While the sound of our cathedral bells, on a Sunday morning perhaps, or on Tuesday evenings when we practise or at other times, may for many of us be something which we take for granted it does seem very probable that Pearson’s original design for the cathedral did not include the installation of ringing bells. Two indicators which suggest that this was the case are, firstly, the fenestration of the two west towers, which differ so as to allow for the bell-chamber in the north-west tower rather than being built to the same design, and, secondly, the fact that in 1904 the Chapter spent quite a lot of money on the purchase and hanging of the clock bells in the “green” spire above St Mary’s Aisle – had the provision of ringing bells been planned at the time it must be likely that the clock would have been installed so as to strike on the tenor bell there. But be that as it may, in 1910 our glorious ring of ten bells was hung and dedicated, along with the completed western towers, on 21 June in that year. Why ten bells, rather than eight or twelve? We shall probably never know the answer to this question, although it may be that by having ten bells the Cathedral would have had a greater number than any other Cornish church, and maybe no more than ten donors could be found. But in any event, the ten bells served us very well for just over 100 years. In 2011 four more bells were added, two of which complete a diatonic ring of twelve with the other two enabling us to enjoy a lighter and more manageable ring of ten. I know next to nothing about music myself, but those who do understand the subject assure me that it is something to do with the use of semi-tones!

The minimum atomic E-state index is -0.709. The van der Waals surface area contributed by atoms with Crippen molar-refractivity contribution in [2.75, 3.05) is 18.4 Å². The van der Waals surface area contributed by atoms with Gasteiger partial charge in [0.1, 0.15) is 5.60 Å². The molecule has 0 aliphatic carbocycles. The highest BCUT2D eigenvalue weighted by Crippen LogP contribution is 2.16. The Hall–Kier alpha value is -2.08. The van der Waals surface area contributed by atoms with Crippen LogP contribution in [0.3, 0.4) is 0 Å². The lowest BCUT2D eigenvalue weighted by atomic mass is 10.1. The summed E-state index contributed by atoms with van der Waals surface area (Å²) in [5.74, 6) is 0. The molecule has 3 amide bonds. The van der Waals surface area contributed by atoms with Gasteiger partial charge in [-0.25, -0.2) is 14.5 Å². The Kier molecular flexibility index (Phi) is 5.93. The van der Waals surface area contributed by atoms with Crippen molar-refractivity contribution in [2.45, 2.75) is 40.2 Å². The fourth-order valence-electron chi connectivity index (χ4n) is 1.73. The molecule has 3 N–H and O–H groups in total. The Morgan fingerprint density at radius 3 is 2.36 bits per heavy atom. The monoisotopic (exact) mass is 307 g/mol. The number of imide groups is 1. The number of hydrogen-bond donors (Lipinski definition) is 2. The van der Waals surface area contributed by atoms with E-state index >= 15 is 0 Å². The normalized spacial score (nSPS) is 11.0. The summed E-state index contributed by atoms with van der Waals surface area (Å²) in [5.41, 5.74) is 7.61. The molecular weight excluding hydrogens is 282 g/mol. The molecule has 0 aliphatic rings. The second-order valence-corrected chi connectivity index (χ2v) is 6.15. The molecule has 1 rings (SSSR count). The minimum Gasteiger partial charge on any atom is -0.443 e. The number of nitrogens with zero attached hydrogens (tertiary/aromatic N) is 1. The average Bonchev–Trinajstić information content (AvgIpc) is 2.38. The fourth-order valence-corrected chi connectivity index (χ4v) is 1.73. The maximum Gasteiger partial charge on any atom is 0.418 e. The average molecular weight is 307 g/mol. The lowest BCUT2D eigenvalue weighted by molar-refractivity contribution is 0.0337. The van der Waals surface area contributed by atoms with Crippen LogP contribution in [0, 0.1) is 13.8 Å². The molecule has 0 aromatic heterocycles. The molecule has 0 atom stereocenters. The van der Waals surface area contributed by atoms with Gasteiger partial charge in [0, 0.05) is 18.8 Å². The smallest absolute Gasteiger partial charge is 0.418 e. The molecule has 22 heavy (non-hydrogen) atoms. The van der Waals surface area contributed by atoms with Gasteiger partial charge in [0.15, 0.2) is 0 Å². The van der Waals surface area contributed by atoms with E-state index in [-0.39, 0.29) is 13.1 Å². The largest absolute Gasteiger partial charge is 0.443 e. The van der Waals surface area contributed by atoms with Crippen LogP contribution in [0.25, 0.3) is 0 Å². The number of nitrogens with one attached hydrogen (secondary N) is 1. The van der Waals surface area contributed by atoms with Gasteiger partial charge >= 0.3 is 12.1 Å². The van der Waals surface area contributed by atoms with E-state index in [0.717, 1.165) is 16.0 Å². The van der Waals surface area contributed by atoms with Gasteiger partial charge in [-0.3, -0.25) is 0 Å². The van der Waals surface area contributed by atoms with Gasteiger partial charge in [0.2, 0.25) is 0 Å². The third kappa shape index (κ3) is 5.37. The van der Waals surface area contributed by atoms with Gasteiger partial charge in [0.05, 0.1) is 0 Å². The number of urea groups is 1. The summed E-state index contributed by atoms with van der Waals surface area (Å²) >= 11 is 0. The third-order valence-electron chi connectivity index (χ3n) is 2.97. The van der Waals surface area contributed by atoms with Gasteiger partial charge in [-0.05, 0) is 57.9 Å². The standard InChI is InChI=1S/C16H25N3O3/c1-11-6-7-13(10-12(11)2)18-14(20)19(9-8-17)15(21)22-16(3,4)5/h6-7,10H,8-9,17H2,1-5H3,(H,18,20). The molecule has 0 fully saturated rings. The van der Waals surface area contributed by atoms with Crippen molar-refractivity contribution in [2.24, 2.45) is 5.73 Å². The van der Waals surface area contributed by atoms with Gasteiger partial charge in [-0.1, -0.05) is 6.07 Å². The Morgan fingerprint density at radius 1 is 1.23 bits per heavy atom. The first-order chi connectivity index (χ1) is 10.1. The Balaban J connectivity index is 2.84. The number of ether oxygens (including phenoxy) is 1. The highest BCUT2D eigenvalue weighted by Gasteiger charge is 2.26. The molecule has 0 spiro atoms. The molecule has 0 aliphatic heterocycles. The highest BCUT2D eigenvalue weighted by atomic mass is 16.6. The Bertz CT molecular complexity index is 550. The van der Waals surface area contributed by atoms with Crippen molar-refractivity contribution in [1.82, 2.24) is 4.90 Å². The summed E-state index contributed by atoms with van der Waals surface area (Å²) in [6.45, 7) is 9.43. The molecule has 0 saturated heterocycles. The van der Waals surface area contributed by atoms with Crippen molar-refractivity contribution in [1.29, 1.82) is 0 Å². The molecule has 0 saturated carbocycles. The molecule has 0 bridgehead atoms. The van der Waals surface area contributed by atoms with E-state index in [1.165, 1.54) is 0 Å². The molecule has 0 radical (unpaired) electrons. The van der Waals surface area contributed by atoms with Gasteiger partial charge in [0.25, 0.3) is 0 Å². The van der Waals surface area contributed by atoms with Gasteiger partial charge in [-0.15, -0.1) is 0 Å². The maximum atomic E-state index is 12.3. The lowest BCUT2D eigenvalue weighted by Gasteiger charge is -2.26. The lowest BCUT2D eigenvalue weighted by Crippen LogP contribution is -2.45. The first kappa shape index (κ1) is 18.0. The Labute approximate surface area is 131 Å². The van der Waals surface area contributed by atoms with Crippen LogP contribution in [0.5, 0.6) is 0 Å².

In the British Isles, and overseas too in countries with a historic link to the United Kingdom, church bells are rung by rope and wheel – the rope engages with a groove cut into a timber wheel attached to each bell, and the ringer moves the bells through a complete circle in one direction and then through another one in the opposite direction. Each “stroke”, as we call these operations, produces a note from the bell. Rather than use the different notes of the bells to play a tune as such the ringers either follow an instruction called by a “conductor” to swap places in the order in which the bells are being rung, or the ringers all follow a pre-memorised pattern and change positions at each stroke without any instruction being called.
Our bells are rung twice each Sunday, before the
Ringing Master, Truro Cathedral